On the call today, Chuck Grindstaff, Siemens PLM EVP and Wheeler discussed the implications to potential customers. Wheeler extolled the virtues of Teamcenter working on their “blue stack”, adapting their SOA solution to PDIF, and altering Teamcenter so it now uses DB2. Grindstaff, in turn, was particularly complimentary of IBM’s DB2, Tivoli for secure controls and backups, and the overall performance. All they would say on pricing is that that the combination looks to be a good value for customers. Wow, when they pack on all the IBM middleware and TC I expect it may be a good value if you can get a lot of users on each system!

Help with job search – free webinar

So you got laid off. As did thousands of other highly qualified scientists and engineers. What can you do to stand out of the crowd while looking for your next job? What will you do in case your one-month layoff stretches into six months or a year? How can you make yourself more qualified and more appealing to future employers while being unemployed?

During this talk, Dr. Masha Petrova will give you 10 specific action items that you can do while searching for your next job, that will dramatically improve your resume, greatly increase your interviewing skills, provide many more opportunities for employment and set you apart from the rest of the job seekers in your field. Come prepared to take your professional skills to the next level.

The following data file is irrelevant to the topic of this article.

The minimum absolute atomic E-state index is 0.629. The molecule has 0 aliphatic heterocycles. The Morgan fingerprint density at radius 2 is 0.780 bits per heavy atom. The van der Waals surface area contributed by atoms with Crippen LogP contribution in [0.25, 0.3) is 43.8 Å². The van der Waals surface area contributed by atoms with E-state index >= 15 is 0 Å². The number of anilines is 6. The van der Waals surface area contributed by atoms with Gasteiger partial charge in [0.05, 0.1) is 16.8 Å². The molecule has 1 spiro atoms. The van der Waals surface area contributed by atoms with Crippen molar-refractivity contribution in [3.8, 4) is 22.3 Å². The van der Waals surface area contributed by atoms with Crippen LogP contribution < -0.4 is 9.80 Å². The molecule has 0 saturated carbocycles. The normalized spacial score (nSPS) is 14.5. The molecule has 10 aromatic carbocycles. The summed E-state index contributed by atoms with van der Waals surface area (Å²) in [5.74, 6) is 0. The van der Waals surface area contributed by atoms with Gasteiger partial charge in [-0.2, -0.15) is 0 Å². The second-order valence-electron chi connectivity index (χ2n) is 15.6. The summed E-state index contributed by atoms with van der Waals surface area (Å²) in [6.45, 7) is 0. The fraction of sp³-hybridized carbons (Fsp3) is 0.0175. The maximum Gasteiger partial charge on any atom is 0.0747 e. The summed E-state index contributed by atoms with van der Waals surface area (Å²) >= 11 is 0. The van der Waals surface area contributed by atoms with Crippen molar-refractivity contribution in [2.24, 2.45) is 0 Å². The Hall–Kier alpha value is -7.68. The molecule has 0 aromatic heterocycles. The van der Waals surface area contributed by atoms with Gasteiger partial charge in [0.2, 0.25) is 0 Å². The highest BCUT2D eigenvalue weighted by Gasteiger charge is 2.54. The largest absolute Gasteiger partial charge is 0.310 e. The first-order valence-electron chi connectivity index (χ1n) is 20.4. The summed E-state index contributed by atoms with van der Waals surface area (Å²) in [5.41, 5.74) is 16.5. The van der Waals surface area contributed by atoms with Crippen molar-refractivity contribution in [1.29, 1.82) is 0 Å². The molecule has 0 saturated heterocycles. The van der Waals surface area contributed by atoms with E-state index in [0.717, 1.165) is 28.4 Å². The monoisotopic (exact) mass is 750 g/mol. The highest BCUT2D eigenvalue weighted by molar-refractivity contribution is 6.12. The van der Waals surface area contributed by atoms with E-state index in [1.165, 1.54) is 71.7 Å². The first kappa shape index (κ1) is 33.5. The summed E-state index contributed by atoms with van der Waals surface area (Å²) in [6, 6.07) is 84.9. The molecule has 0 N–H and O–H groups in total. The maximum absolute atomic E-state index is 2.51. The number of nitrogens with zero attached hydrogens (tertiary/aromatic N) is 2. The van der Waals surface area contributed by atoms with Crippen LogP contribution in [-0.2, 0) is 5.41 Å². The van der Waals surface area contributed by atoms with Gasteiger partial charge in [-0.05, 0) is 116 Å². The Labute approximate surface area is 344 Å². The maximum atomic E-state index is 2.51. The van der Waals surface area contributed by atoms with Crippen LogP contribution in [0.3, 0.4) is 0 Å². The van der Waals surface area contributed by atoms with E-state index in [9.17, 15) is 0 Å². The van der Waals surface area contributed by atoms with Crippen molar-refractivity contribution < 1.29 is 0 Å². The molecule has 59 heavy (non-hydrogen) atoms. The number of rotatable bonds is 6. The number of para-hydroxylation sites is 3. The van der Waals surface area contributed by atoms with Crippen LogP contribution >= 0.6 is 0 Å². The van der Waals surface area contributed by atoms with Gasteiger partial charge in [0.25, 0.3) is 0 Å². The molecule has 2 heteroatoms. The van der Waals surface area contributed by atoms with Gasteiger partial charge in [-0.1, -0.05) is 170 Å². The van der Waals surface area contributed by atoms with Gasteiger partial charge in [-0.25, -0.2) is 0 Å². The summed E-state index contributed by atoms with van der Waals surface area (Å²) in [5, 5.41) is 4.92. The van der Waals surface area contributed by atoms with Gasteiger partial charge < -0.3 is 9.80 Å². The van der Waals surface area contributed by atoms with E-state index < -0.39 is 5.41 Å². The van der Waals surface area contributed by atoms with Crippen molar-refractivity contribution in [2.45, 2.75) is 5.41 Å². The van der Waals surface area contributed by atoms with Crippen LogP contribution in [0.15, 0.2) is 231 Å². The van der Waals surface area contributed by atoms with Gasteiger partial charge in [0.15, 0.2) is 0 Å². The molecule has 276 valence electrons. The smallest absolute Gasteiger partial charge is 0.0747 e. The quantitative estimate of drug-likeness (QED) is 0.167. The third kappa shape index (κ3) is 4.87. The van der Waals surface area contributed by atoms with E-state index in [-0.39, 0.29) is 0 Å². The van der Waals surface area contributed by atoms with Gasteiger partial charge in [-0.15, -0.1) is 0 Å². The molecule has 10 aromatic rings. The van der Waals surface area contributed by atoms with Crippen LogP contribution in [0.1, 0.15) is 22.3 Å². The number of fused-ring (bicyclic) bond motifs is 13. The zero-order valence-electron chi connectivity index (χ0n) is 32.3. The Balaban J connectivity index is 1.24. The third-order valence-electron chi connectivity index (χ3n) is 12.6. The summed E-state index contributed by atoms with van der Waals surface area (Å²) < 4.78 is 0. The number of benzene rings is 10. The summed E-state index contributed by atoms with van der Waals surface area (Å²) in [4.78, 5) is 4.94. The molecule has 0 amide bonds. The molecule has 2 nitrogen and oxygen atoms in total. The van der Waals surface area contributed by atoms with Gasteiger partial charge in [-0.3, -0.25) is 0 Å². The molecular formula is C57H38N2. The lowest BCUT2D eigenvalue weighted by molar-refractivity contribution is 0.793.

Tuesday, June 2nd, 2009, 2pm EDT

Social Product Development – what is it?

We are beginning to see an interest in what is being called “social product development.” What does this actually mean? No crisp definition yet exists but Twitter, Facebook, LinkedIn and its ilk seem to have opened up a vast desire to connect with others instantly. This differs greatly from typical engineering processes, whereby a product developer designs in his cubicle, then after a relatively large amount of time shares his design with others for comments, criticisms, and feedback.

Not exactly sure where this is going and how it will play with proprietary designs. Perhaps it is best left to consumer feedback. Robin Saitz, of PTC, says that she mow no longer has to close her Facebook screen when execs walk by.

Down the hatch for SGI

Guess they lost their way a long time ago. It comes from not having a sustainable technology advantage and not having the gumption to continually reinvent themselves. Their incredible graphics lead was chipped away by much lower cost graphics cards, such as those from Nvidia, while their CPU performance was no match for low cost servers. Rackable Systems is the new owner of what is left of the assets. Click on their link to view the management, very few of whom are from the old SGI.